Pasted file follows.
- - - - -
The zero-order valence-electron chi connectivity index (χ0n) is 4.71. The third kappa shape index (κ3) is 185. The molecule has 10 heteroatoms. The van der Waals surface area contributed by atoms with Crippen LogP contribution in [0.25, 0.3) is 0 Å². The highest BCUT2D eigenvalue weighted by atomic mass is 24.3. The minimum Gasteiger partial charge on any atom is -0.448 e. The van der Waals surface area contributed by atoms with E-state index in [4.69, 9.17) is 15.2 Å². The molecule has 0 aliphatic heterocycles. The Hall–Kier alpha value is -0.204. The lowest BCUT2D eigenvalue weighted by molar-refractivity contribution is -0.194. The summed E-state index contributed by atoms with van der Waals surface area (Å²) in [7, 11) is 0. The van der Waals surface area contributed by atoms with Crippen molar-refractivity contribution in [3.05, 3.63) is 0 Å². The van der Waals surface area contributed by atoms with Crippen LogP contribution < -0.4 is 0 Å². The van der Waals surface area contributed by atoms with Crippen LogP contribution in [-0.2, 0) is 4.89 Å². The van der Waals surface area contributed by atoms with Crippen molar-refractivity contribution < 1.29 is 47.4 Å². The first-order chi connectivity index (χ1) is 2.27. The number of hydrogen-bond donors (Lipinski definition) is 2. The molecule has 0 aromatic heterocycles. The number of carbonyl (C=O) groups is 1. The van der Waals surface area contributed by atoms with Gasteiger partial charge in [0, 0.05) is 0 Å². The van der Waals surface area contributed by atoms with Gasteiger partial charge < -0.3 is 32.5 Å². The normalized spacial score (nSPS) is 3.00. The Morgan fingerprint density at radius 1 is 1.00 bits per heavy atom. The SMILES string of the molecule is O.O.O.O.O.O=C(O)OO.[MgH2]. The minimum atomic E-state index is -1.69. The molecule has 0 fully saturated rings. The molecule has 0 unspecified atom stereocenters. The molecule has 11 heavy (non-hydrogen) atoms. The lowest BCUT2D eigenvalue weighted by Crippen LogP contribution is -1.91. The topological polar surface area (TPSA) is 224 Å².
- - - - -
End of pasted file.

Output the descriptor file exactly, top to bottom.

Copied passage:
The zero-order valence-electron chi connectivity index (χ0n) is 4.71. The third kappa shape index (κ3) is 185. The molecule has 10 heteroatoms. The van der Waals surface area contributed by atoms with Crippen LogP contribution in [0.25, 0.3) is 0 Å². The highest BCUT2D eigenvalue weighted by atomic mass is 24.3. The minimum Gasteiger partial charge on any atom is -0.448 e. The van der Waals surface area contributed by atoms with E-state index in [4.69, 9.17) is 15.2 Å². The molecule has 0 aliphatic heterocycles. The Hall–Kier alpha value is -0.204. The lowest BCUT2D eigenvalue weighted by molar-refractivity contribution is -0.194. The summed E-state index contributed by atoms with van der Waals surface area (Å²) in [7, 11) is 0. The van der Waals surface area contributed by atoms with Crippen molar-refractivity contribution in [3.05, 3.63) is 0 Å². The van der Waals surface area contributed by atoms with Crippen LogP contribution < -0.4 is 0 Å². The van der Waals surface area contributed by atoms with Crippen LogP contribution in [-0.2, 0) is 4.89 Å². The van der Waals surface area contributed by atoms with Crippen molar-refractivity contribution < 1.29 is 47.4 Å². The first-order chi connectivity index (χ1) is 2.27. The number of hydrogen-bond donors (Lipinski definition) is 2. The molecule has 0 aromatic heterocycles. The number of carbonyl (C=O) groups is 1. The van der Waals surface area contributed by atoms with Gasteiger partial charge in [0, 0.05) is 0 Å². The van der Waals surface area contributed by atoms with Gasteiger partial charge < -0.3 is 32.5 Å². The normalized spacial score (nSPS) is 3.00. The Morgan fingerprint density at radius 1 is 1.00 bits per heavy atom. The SMILES string of the molecule is O.O.O.O.O.O=C(O)OO.[MgH2]. The minimum atomic E-state index is -1.69. The molecule has 0 fully saturated rings. The molecule has 0 unspecified atom stereocenters. The molecule has 11 heavy (non-hydrogen) atoms. The lowest BCUT2D eigenvalue weighted by Crippen LogP contribution is -1.91. The topological polar surface area (TPSA) is 224 Å².